Despite the rate of MI being higher in men than women, hypertension, smoking (especially higher intensity), and type 1 and 2 diabetes confer a greater excess risk of MI in women than in men. This excess risk does not attenuate with age. In addition, a rising prevalence of lifestyle associated risk factors, coupled with the ageing population, is likely to result in women having a more similar overall rate of MI to men in the future, with a major additional burden on society and health resources.
What is already known on this topic
The incidence of myocardial infarction (MI) is lower in women than in men at younger ages, but the incidence becomes more similar with increasing age
Meta-analyses have shown sex differences in the association between several risk factors and MI, but the studies included had varying levels of adjustment for confounders and could not examine sex differences by age group
What this study adds
Hypertension, smoking, and diabetes were associated with an increased risk of MI in women and men, but with an excess relative risk in women
Although the sex specific associations between these risk factors and MI attenuated with age, the excess relative risk of MI in women did not
Women and men should receive the same access to guideline based treatments for diabetes and hypertension, and to resources to help them lose weight and stop smoking
This research has been conducted using the UK Biobank Resource (application No 2495). Permission to use the UK Biobank Resource was approved by the access subcommittee of the UK Biobank Board.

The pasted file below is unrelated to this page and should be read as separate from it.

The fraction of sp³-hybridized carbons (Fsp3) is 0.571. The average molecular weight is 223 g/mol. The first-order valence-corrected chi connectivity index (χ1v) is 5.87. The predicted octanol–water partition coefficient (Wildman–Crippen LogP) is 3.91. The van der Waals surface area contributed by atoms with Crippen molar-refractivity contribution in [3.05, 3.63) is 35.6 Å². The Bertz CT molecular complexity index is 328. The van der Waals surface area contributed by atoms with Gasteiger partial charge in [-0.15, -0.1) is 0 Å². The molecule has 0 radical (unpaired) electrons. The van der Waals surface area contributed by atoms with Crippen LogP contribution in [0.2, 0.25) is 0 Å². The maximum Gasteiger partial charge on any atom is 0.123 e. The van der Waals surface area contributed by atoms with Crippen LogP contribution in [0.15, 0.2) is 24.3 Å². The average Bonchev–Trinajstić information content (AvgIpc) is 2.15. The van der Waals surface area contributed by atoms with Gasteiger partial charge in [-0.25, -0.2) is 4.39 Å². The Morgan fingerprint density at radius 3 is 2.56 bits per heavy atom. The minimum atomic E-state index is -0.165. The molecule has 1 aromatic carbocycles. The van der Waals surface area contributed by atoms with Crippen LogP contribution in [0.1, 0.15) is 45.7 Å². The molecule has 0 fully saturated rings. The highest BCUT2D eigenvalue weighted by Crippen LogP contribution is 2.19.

Contributors: All authors were involved in the design of the study. ERCM carried out the statistical analyses and wrote the first draft of the paper, with support from SAEP and MW. All authors contributed to further drafts and approved the final manuscript. The corresponding author attests that all listed authors meet authorship criteria and that no others meeting the criteria have been omitted. ERCM is the guarantor.
Funding: SAEP is supported by a UK Medical Research Council skills development fellowship (MR/P014550/1). MW is supported by a National Health and Medical Research Council fellowship (APP108026). The funding sources had no role in the design or conduct of the study; collection, management, analysis, and interpretation of the data; or preparation, review, or approval of the manuscript.
Competing interests: All authors have completed the ICMJE uniform disclosure form at www.icmje.org/coi_disclosure.pdf and declare: no support from any organisation for the submitted work; MW does consultancy for Amgen outside the submitted work; no other relationships or activities that could appear to have influenced the submitted work.
Ethical approval: UK Biobank has obtained Research Tissue Bank approval from its governing research ethics committee, as recommended by the National Research Ethics Service. No separate ethical approval was required. The study was conducted in accordance with the principles of the Declaration of Helsinki.
Data sharing: Researchers can apply to use the UK Biobank resource and access the data used. No additional data are available.
Transparency: The manuscript’s guarantor (ERCM) affirms that this manuscript is an honest, accurate, and transparent account of the study being reported; that no important aspects of the study have been omitted; and that any discrepancies from the study as planned (and, if relevant, registered) have been explained.